'Bad guy,' good fight Wrestler: Baltimore County has added some muscle to its cadre of code inspectors. Meet Nikolai Volkoff, also called "The Mad Russian."

This is one bureaucrat you don't want to ignore.

Nikolai Volkoff, a 300-pound professional wrestler who once terrorized the ring as "The Mad Russian" is one of Baltimore County's newest all-purpose inspectors.


He's part of a group being trained to handle thousands of complaints expected to result from a housing law that takes effect today. The law, designed to combat neighborhood eyesores, covers the exterior of owner-occupied homes, which had been exempt from the county housing code.

Volkoff -- who also will handle other housing, zoning or building code complaints -- says he may have been cast as a wrestling "bad guy," but he is as gentle as a lamb outside the ring.


"You have to learn to control yourself," the devotee of yoga and meditation says. "Ninety-six percent of all sickness comes from [bad feelings in] your head."

At 46, his huge chest 24 inches larger than his waist, the 6-foot-4 1/2 -inch native of Croatia is an imposing figure. He wrestles several times a month but says the televised version of wrestling entertainment has declined in quality over the years.

"Wrestling is not wrestling anymore, it's just comedy cartoons," he says disdainfully of the gaudy, seemingly choreographed World Wrestling Federation bouts on television.

Of course, Volkoff is not above a deception or two himself.

When he started 26 years ago, he says, he didn't want to be portrayed as a Russian, because he had just defected to escape Communism. "I hated them," he says, despite his Russian, Croatian and Italian heritage.

But wrestling promoters sold him on the idea of getting revenge by being a fearsome symbol of the big, bad Soviet Union. "I really enjoyed it," he says.

According to Jay Andronaco, a spokesman for the World Wrestling Federation, Volkoff last performed for the WWF in April 1995 in "Wrestlemania 11," and retired on good terms.

In his best year during the late 1980s, Volkoff says, he earned $400,000. "I paid $50,000 just in taxes," he boasts. But a few bad investments have shrunk his savings.


Now, like the other inspectors hired to cut blight in county neighborhoods, he will make $25,335 a year -- before taxes.

Volkoff says he was trained as an electrician as a youth in the former Yugoslavia, and feels qualified for the inspector job. He began wrestling as a teen-ager under the tutelage of his grandfather Ante Tomasevic.

He defected to the West in 1968, while attending a weightlifting tournament in Vienna, Austria.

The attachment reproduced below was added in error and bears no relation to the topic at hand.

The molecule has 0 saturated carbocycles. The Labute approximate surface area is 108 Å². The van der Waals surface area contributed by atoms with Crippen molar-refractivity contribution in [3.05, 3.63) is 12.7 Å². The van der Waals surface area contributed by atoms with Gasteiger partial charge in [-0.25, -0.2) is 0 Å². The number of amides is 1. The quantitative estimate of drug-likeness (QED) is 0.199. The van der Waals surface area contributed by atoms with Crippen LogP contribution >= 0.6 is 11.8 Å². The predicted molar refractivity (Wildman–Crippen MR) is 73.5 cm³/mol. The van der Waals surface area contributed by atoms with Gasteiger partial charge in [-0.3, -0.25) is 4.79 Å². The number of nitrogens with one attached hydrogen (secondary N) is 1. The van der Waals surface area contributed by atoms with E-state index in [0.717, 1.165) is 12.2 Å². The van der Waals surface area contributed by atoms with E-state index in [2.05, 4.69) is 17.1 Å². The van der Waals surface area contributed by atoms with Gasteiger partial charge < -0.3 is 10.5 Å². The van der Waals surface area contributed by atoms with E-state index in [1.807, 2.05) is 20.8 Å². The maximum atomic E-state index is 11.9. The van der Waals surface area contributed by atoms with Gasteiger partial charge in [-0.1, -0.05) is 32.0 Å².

Unable to come immediately to the United States, he moved to Canada, where his professional career began, and to New Jersey two years later.

He met his wife, Lynn, in a Baltimore restaurant, and they married within a year and settled among her extended family on 50 acres of farmland in Glen Arm. With their two daughters grown and his wrestling career winding down, Volkoff wanted something new.

He applied for county jobs several times over the past five years. This time, he got a referral from County Councilman Joseph Bartenfelder, a farmer from nearby Fullerton whom he befriended years ago.


Bartenfelder says he forwarded resumes for several people interested in the inspector jobs but doesn't feel responsible for Volkoff's hiring.

"We forwarded three of four [applicants]," Bartenfelder says, adding that the others weren't hired.

What's it like going from the celebrity spotlight to the anonymity of being a county inspector?

"It's all work. It's a job," Volkoff says, noting that although he still travels to Boston a couple times a month to wrestle as an independent, "I like staying home."

He has given most of his fellow inspectors autographed promotional photos of himself in his 345-pound wrestling prime, but that's no big deal, he says.

"I give everybody pictures," he says. "People ask me for it. I'm used to that.


"I don't believe in celebrity."

Last week -- the day before Christmas -- Volkoff gave a doll made in his image to a co-worker's son who had spent a morning playing in the office. The dolls might be valuable to collectors, but then business has never been the big man's strong suit.

"The value [of the doll] is in the heart. I had one in my car," Volkoff says, shrugging.

Says Joe Schrack Sr., a veteran county inspector helping to teach Volkoff the ropes, "All the bad guys in wrestling are the nicest guys in real life."

Pub Date: 1/01/97